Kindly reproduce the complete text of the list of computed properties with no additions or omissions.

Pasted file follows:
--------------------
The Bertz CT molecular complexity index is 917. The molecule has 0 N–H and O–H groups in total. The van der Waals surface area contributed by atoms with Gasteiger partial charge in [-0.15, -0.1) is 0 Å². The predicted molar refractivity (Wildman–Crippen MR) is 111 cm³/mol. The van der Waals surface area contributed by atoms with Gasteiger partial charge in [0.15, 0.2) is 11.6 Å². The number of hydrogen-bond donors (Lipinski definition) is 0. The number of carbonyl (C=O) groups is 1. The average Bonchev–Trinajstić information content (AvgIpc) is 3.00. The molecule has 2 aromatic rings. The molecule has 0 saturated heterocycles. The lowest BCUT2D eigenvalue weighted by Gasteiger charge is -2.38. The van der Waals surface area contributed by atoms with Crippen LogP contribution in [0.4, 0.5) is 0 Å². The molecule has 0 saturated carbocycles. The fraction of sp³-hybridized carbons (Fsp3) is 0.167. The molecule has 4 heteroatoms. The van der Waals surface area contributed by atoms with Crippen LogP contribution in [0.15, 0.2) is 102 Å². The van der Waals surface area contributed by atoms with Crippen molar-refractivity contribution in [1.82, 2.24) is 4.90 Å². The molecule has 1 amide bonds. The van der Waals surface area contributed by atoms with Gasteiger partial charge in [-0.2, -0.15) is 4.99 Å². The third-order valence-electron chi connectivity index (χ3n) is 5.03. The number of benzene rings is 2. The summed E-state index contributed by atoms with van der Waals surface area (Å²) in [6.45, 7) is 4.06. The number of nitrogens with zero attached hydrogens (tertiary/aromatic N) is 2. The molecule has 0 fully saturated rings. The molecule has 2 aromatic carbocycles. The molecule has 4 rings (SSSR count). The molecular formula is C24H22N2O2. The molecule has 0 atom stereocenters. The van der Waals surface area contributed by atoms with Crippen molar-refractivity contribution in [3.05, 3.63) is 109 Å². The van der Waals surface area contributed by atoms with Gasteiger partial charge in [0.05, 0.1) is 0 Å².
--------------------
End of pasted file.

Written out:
The Bertz CT molecular complexity index is 917. The molecule has 0 N–H and O–H groups in total. The van der Waals surface area contributed by atoms with Gasteiger partial charge in [-0.15, -0.1) is 0 Å². The predicted molar refractivity (Wildman–Crippen MR) is 111 cm³/mol. The van der Waals surface area contributed by atoms with Gasteiger partial charge in [0.15, 0.2) is 11.6 Å². The number of hydrogen-bond donors (Lipinski definition) is 0. The number of carbonyl (C=O) groups is 1. The average Bonchev–Trinajstić information content (AvgIpc) is 3.00. The molecule has 2 aromatic rings. The molecule has 0 saturated heterocycles. The lowest BCUT2D eigenvalue weighted by Gasteiger charge is -2.38. The van der Waals surface area contributed by atoms with Crippen LogP contribution in [0.4, 0.5) is 0 Å². The molecule has 0 saturated carbocycles. The fraction of sp³-hybridized carbons (Fsp3) is 0.167. The molecule has 4 heteroatoms. The van der Waals surface area contributed by atoms with Crippen LogP contribution in [0.15, 0.2) is 102 Å². The van der Waals surface area contributed by atoms with Crippen molar-refractivity contribution in [1.82, 2.24) is 4.90 Å². The molecule has 1 amide bonds. The van der Waals surface area contributed by atoms with Gasteiger partial charge in [-0.2, -0.15) is 4.99 Å². The third-order valence-electron chi connectivity index (χ3n) is 5.03. The number of benzene rings is 2. The summed E-state index contributed by atoms with van der Waals surface area (Å²) in [6.45, 7) is 4.06. The number of nitrogens with zero attached hydrogens (tertiary/aromatic N) is 2. The molecule has 0 fully saturated rings. The molecule has 2 aromatic carbocycles. The molecule has 4 rings (SSSR count). The molecular formula is C24H22N2O2. The molecule has 0 atom stereocenters. The van der Waals surface area contributed by atoms with Crippen molar-refractivity contribution in [3.05, 3.63) is 109 Å². The van der Waals surface area contributed by atoms with Gasteiger partial charge in [0.05, 0.1) is 0 Å².